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Tottenham midfielder Dier on behind closed doors experience

PUBLISHED: 13:00 17 June 2020

Tottenham Hotspur's Eric Dier after the Premier League match at Turf Moor, Burnley.

Tottenham Hotspur's Eric Dier after the Premier League match at Turf Moor, Burnley.

PA Wire/PA Images

‘Strange’ is how Tottenham Hotspur midfielder Eric Dier described his previous experience of playing competitive football behind closed doors, yet he also feels that a player can learn a great deal from the unique situation.

With the Premier League campaign resuming this week and the competition set to be played in front of empty stands for the first time in its history, Dier spoke candidly of his previous behind-closed-doors encounter - a UEFA Nations League clash against Croatia back in October, 2018, while on international duty with England - to give us an understanding of the various nuances that transpire for a player when there is no crowd.

“I found it quite interesting because, in my experience, while we were playing against Croatia - and obviously they were speaking Croatian - you could still tell a lot more about the players you were playing against,” Dier told the club website.

“You get to understand different parts of their character because you can hear everything. Normally in that game environment, at times, you struggle to even hear your own team-mates, but then, you could hear everything being said.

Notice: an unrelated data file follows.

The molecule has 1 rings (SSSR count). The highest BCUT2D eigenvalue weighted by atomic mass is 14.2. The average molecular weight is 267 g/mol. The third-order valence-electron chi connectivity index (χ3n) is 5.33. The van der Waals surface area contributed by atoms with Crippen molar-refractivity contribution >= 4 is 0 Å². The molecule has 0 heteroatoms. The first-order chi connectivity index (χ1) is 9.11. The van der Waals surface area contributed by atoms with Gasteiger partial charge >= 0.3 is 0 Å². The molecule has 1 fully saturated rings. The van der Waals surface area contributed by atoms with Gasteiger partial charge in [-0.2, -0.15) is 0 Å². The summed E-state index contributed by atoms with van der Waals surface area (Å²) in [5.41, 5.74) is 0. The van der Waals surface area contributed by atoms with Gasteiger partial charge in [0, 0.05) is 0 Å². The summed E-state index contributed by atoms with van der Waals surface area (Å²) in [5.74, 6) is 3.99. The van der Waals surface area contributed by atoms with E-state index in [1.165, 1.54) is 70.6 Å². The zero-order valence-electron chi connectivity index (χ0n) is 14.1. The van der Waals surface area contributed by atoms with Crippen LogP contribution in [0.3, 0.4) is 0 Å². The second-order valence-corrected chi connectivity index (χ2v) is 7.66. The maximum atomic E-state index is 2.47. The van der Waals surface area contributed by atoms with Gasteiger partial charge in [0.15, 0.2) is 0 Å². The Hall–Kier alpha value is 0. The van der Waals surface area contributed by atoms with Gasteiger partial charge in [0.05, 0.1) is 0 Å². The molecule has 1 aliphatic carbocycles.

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“Take someone like Luka Modric - I didn’t take him to be the character he was when I was just watching, he was very vocal, very demanding of his team-mates.

“I’d played against him quite a few times and I never really had that feeling from him.

“However, playing in an empty stadium, I got that side of him. That really stood out to me. You can hear each other a lot better, which at times is helpful, but the sound of the ball and the sound of everyone moving around is quite strange.

“Obviously you want to play in full stadiums, you want to feel and be part of the emotion of the crowd, that’s what makes playing for us so special. But there is always that intensity, drive and willingness to win.

“That’s always there, with or without fans. That will always exist.”


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